Though elegant-sounding and seemingly mouthful, the word “subterfuge” actually connotes and denotes something far from noble- treachery.
It describes a bid to draw a red herring and, in the context of an argument, disrupt the opponent’s stream of consciousness by smuggling a diversionary matter into the loop.
One cannot find a better word to classify the war of pay slips that erupted in the past few days between Nasir El-Rufai, the feisty Kaduna governor, and the otherwise dour-faced House of Reps Speaker, Yakubu Dogara.
What began as a genial altercation between the duo at a public forum in Kaduna last weekend on the relativity of gluttony between the executive and legislative branches soon degenerated to the artillery of vouchers.
First to fire the bazooka on Monday was El-Rufai, who tendered not only his pay-slip indicating a net monthly salary of N470,521.74 but also how his N4.556b annual security vote is spent.
He was responding to Dogara’s charge that he make full disclosure on his own share of the security vote commonly perceived as a governor’s ultimate “pot of soup” (apologies to Tom Ikimi).
The Kaduna chief executive had challenged the Speaker to explain the colossal N115b the National Assembly cornered in the 2016 budget, for instance.
Goaded by what seems more of ego than a willingness to submit to public scrutiny, Dogara responded by unveiling his own pay-advice revealing a compensation package of N346,577.87, smaller than El-Rufai’s.
As a parting blow, he then not only accused the Kaduna governor of seeking to obfuscate the issue by publicizing security budget targets in the appropriation act instead of the actual disbursement of security vote, but also hit him below the belt by drawing attention to his perceived mishandling of the Southern Kaduna affair.
Taken together, the Dogara/El-Rufai tiff is a welcome development. But just as they look great on principle, both are wrong in details.
We shall return to the vexed issue of security vote presently.
While El-Rufai deserves commendation for, at least, offering to come clean on a subject most of his brother governors often consider grave secret, seeking to make an issue of the size of his monthly pay packet is self-defeating. It only averts the public mind again to the profanity in the sacrifice President Buhari and some governors earlier claimed they made by announcing own pay-cut.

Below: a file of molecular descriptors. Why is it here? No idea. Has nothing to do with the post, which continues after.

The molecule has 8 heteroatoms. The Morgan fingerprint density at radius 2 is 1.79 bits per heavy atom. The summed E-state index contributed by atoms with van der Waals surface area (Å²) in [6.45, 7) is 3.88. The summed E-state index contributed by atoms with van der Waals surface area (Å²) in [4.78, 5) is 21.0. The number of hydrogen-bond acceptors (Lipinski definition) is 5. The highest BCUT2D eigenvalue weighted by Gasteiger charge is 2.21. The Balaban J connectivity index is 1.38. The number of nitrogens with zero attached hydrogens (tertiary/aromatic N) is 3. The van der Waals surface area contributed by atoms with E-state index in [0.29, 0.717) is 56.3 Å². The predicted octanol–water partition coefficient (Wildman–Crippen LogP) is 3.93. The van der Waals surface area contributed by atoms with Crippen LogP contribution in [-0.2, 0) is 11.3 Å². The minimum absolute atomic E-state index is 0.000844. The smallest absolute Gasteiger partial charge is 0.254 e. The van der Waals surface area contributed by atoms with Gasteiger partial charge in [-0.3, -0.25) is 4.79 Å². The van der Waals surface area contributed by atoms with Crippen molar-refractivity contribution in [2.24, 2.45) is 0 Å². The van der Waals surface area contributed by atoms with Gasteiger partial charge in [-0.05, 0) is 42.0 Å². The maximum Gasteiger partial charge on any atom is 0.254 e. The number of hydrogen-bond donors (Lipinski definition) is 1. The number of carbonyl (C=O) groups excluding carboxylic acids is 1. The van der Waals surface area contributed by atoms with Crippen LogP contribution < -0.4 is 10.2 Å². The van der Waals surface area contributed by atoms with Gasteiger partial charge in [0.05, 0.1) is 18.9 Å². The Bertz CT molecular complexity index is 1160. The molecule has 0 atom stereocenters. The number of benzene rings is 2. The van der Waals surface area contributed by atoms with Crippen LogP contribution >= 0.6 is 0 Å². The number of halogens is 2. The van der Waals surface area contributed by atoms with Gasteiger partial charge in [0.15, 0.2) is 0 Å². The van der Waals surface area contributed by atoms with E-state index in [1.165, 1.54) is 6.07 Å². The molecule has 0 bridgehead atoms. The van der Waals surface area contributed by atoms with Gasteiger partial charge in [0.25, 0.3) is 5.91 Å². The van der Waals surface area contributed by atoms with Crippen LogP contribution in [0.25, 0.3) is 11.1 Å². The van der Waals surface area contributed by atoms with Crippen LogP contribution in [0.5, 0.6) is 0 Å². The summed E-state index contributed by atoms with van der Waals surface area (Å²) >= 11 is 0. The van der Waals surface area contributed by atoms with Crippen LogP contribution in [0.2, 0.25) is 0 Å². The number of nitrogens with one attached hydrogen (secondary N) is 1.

Truth be told, wages and salaries are only a drop in the ocean of public expenditure. What bleeds the public treasury significantly hardly yields itself readily to the ordinary eyes of even the most forensic of auditors.
For instance, even by simple arithmetic, we will find that what PMB spares the nation monthly by the big salary cut he declared against himself in 2015 only amounts to chicken feed compared to what is spent each time he flies thousands of miles abroad to meet his doctors.
Then, the haunting irony: a forthright president who two years ago made a public show of his own pay-cut amounting to a few hundreds of thousand is now fiercely unwilling to, for instance, disclose the millions it cost Aso Rock having him go under the surgeon’s scalpel in London over 50 days.
To ensure more judicious use of taxpayers’ money, I think we should resist being seduced with the tokenism of salary cut. Rather, what should be secured is the commitment of the state executives against waste and other manifestations of prodigality.
For instance, is the next scheduled international jamboree to woo “foreign investors” really necessary? Agreed “the old boys/girls” network deserves to be serviced. But couldn’t they be challenged to think up more rigorous schemes that create more value than the now jaded option of furnishing a proposal on seminars and workshops for the workforce?
Just how many of such do the civil servants really need to perform?
As for Dogara, I think he misses the point by assuming he could dodge accountability by merely tendering old pay-slips which integrity is, by the way, already questioned by a House rebel, Abdulmumin Jibrin.
Responding to the Speaker’s claim of only getting N346k monthly, the suspended Rep, who blew the whistle on the nefarious practice of budget padding last year, said the salary he, an underling, was receiving is fatter than Dogara’s.
There could then be only three probabilities: either the accountant overpaid him or he is lying or – most abominable of all – the Speaker himself is telling a big lie.
Indeed, since monetary transfer became a first-line charge in 2010, allegations of self-aggrandizement have constantly trailed the National Assembly. Rather than flaunting a cheap pay-slip, the least we expect of Dogara is dispel as false, with hard facts and precise figures, the nagging reports that federal lawmakers quietly pocket tens of millions monthly or quarterly under the guise of such opaque headings like aides’ wages and constituency allowances.